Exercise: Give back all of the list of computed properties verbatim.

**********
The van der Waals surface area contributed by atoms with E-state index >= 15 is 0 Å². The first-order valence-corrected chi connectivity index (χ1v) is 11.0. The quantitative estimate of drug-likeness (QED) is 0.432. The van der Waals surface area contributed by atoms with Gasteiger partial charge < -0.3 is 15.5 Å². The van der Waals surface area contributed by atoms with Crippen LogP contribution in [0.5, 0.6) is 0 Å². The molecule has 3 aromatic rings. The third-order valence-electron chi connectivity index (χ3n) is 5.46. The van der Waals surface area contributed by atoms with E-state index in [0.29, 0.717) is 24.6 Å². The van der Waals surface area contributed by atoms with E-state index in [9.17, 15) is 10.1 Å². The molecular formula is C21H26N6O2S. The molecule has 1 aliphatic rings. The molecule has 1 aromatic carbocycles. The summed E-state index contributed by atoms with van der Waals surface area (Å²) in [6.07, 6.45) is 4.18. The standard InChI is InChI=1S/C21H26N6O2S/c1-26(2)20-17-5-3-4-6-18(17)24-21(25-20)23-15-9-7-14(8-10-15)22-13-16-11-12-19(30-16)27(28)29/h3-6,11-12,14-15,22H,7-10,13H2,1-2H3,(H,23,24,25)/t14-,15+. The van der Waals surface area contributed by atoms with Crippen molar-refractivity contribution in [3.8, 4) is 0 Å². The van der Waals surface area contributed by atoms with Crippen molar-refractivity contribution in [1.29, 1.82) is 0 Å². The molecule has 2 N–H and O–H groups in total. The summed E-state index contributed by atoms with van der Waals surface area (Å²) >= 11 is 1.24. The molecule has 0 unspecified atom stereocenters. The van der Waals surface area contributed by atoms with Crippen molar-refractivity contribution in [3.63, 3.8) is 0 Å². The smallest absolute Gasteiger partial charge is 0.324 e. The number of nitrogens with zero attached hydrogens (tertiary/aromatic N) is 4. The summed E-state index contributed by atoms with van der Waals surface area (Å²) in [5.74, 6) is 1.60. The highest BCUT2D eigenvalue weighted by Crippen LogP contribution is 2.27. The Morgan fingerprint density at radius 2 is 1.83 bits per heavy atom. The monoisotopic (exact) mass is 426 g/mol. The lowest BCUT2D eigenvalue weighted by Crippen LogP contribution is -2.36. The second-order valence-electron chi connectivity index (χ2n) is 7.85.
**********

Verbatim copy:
The van der Waals surface area contributed by atoms with E-state index >= 15 is 0 Å². The first-order valence-corrected chi connectivity index (χ1v) is 11.0. The quantitative estimate of drug-likeness (QED) is 0.432. The van der Waals surface area contributed by atoms with Gasteiger partial charge < -0.3 is 15.5 Å². The van der Waals surface area contributed by atoms with Crippen LogP contribution in [0.5, 0.6) is 0 Å². The molecule has 3 aromatic rings. The third-order valence-electron chi connectivity index (χ3n) is 5.46. The van der Waals surface area contributed by atoms with E-state index in [0.29, 0.717) is 24.6 Å². The van der Waals surface area contributed by atoms with E-state index in [9.17, 15) is 10.1 Å². The molecular formula is C21H26N6O2S. The molecule has 1 aliphatic rings. The molecule has 1 aromatic carbocycles. The summed E-state index contributed by atoms with van der Waals surface area (Å²) in [6.07, 6.45) is 4.18. The standard InChI is InChI=1S/C21H26N6O2S/c1-26(2)20-17-5-3-4-6-18(17)24-21(25-20)23-15-9-7-14(8-10-15)22-13-16-11-12-19(30-16)27(28)29/h3-6,11-12,14-15,22H,7-10,13H2,1-2H3,(H,23,24,25)/t14-,15+. The van der Waals surface area contributed by atoms with Crippen molar-refractivity contribution in [3.8, 4) is 0 Å². The van der Waals surface area contributed by atoms with Crippen molar-refractivity contribution in [1.29, 1.82) is 0 Å². The molecule has 2 N–H and O–H groups in total. The summed E-state index contributed by atoms with van der Waals surface area (Å²) >= 11 is 1.24. The molecule has 0 unspecified atom stereocenters. The van der Waals surface area contributed by atoms with Crippen molar-refractivity contribution in [3.63, 3.8) is 0 Å². The smallest absolute Gasteiger partial charge is 0.324 e. The number of nitrogens with zero attached hydrogens (tertiary/aromatic N) is 4. The summed E-state index contributed by atoms with van der Waals surface area (Å²) in [5.74, 6) is 1.60. The highest BCUT2D eigenvalue weighted by Crippen LogP contribution is 2.27. The Morgan fingerprint density at radius 2 is 1.83 bits per heavy atom. The monoisotopic (exact) mass is 426 g/mol. The lowest BCUT2D eigenvalue weighted by Crippen LogP contribution is -2.36. The second-order valence-electron chi connectivity index (χ2n) is 7.85.